Under a provision passed in Congress earlier this month, schools may request a delay to comply with new U.S. Department of Agriculture nutrition standards for food and beverages sold in schools. The 2014 omnibus funding bill directs USDA to establish a waiver approval process by April 17, 2014 that will apply to regulations set to go into effect on July 1, 2014. To qualify for the waiver, schools must demonstrate that they cannot comply with the new regulations without incurring additional expenses during the 2014/15 school year.

For the first time, the government is going to regulate all foods sold in schools, not just the food served in meal lines. The new standards, often called “Smart Snacks in Schools,” were laid out in an Interim Final Rule on June 28, 2013 and will apply to "a la carte" lines in school cafeterias, vending machines, and snack bars, but won't apply to fundraisers, after-school concession stands, or class parties. USDA will issue a final rule, but all the requirements in the interim final rule go into effect on July 1, unless a school is granted a waiver under the new petition process.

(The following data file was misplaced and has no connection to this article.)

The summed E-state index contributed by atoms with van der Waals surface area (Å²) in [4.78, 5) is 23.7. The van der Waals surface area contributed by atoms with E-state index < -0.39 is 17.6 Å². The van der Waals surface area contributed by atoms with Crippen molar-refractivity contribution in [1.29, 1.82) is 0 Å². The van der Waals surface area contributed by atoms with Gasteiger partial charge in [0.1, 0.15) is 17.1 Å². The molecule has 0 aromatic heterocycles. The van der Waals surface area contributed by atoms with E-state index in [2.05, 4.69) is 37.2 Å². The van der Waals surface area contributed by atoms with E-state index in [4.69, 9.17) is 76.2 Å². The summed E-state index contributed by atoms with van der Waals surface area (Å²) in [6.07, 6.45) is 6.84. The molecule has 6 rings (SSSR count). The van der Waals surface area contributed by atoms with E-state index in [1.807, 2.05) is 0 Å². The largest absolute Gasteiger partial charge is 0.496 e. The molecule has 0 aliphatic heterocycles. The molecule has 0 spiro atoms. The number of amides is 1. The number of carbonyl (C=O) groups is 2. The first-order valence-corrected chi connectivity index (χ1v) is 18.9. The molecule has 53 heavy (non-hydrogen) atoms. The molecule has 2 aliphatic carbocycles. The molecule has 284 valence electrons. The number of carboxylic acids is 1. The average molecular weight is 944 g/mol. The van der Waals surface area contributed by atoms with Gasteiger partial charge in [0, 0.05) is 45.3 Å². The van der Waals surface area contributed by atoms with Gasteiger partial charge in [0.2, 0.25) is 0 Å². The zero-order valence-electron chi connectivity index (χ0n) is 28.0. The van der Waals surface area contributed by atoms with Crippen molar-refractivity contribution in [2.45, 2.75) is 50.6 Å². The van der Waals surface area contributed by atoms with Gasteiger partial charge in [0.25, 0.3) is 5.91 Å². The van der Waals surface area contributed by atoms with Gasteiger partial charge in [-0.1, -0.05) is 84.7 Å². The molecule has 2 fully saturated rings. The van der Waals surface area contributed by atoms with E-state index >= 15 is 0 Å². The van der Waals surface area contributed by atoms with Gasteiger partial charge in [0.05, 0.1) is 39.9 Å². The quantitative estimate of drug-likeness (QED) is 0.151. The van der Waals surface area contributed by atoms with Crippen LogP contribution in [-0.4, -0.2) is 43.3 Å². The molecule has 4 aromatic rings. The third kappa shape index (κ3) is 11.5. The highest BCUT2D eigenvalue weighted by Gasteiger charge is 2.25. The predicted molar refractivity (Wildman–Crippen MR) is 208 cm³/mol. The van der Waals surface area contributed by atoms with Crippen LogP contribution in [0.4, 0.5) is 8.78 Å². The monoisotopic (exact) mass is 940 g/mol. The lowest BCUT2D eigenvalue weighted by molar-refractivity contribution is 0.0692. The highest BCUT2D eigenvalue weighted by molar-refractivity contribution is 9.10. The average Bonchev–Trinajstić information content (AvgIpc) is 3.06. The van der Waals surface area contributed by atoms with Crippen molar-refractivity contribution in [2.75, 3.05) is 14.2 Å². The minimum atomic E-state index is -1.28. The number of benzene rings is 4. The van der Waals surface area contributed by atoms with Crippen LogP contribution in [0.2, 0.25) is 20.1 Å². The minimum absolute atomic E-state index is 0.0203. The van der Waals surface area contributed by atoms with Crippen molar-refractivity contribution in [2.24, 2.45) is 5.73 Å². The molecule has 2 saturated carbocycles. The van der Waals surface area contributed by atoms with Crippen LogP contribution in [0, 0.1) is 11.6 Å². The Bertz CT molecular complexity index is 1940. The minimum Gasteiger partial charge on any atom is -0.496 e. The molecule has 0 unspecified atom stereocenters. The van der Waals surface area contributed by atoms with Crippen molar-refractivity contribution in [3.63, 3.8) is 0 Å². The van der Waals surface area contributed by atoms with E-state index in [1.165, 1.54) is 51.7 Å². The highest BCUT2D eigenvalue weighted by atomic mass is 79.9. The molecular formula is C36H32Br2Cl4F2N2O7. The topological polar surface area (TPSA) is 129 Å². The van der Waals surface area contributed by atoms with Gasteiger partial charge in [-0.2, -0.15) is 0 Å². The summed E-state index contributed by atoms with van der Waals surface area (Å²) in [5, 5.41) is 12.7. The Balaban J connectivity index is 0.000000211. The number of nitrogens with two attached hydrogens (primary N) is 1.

"These standards will still allow for a wide variety of dairy products to be sold in schools, such as yogurt parfaits, low-fat ice cream sandwiches, string cheese sticks, and milk as long as they meet the nutrition guidelines," said Ruth Saunders, IDFA vice president for policy and legislative affairs. "But some schools have not had time to transition to the new standards, so the congressional waiver may be helpful to give them additional time."

Under the Smart Snacks in Schools rule, milks allowed must be plain or flavored fat-free or unflavored low-fat milk (1% milk fat or less), which is consistent with the regulations governing milk that is offered under the National School Lunch and Breakfast programs. Individual snack items cannot contain more than 35% of calories from fat and no more than 10% of total calories from saturated fat. Reduced-fat and part-skim mozzarella cheeses are exempt from fat and saturated fat limits but not if in combination foods. Individual snack items must also have no more than 200 calories and total sugar must be no more than 35% by weight. IDFA submitted comments to the interim final rule on Oct. 28, 2013.

Representative Robert Aderholt of Alabama, Chairman of the Appropriations Subcommittee on Agriculture, and Representative John Kline of Minnesota, Chairman of the Committee on Education and Workforce wrote Secretary Vilsack stating that schools are struggling to adjust to the new standards for school lunches, and need flexibility to adopt the new rules governing snack foods, and new regulations that govern the School Breakfast Program.

According to USDA, in 2010 about 20% of the $8.5 billion schools spent on food and beverages was for "a la carte" or offered outside of the school lunch and breakfast programs. For more information, contact Saunders at rsaunders@idfa.org or (202) 220-3553.